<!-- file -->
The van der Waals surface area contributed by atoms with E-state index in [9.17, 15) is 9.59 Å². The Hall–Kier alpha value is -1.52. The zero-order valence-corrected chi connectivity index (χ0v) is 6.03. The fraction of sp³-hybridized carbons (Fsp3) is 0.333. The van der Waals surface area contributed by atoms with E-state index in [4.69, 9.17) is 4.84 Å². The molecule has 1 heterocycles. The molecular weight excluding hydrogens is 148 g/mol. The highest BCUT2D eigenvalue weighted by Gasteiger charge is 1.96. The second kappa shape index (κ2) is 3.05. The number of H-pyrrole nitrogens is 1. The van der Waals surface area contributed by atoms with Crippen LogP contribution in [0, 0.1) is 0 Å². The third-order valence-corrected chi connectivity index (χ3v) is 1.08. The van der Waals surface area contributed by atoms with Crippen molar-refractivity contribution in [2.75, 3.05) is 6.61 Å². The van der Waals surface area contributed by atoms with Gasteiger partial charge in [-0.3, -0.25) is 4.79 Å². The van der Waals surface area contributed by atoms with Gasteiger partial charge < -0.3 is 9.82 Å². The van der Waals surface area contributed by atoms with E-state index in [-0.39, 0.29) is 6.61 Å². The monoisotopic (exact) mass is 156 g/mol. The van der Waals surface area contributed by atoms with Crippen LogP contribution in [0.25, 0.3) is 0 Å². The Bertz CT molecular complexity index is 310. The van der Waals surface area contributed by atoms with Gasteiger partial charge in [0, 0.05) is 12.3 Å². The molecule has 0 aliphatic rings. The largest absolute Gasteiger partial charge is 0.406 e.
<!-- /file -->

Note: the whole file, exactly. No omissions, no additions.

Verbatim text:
The van der Waals surface area contributed by atoms with E-state index in [9.17, 15) is 9.59 Å². The Hall–Kier alpha value is -1.52. The zero-order valence-corrected chi connectivity index (χ0v) is 6.03. The fraction of sp³-hybridized carbons (Fsp3) is 0.333. The van der Waals surface area contributed by atoms with E-state index in [4.69, 9.17) is 4.84 Å². The molecule has 1 heterocycles. The molecular weight excluding hydrogens is 148 g/mol. The highest BCUT2D eigenvalue weighted by Gasteiger charge is 1.96. The second kappa shape index (κ2) is 3.05. The number of H-pyrrole nitrogens is 1. The van der Waals surface area contributed by atoms with Crippen LogP contribution in [0, 0.1) is 0 Å². The third-order valence-corrected chi connectivity index (χ3v) is 1.08. The van der Waals surface area contributed by atoms with Crippen molar-refractivity contribution in [2.75, 3.05) is 6.61 Å². The van der Waals surface area contributed by atoms with Gasteiger partial charge in [-0.3, -0.25) is 4.79 Å². The van der Waals surface area contributed by atoms with Gasteiger partial charge < -0.3 is 9.82 Å². The van der Waals surface area contributed by atoms with E-state index in [-0.39, 0.29) is 6.61 Å². The monoisotopic (exact) mass is 156 g/mol. The van der Waals surface area contributed by atoms with Crippen LogP contribution in [0.25, 0.3) is 0 Å². The Bertz CT molecular complexity index is 310. The van der Waals surface area contributed by atoms with Gasteiger partial charge in [0, 0.05) is 12.3 Å². The molecule has 0 aliphatic rings. The largest absolute Gasteiger partial charge is 0.406 e.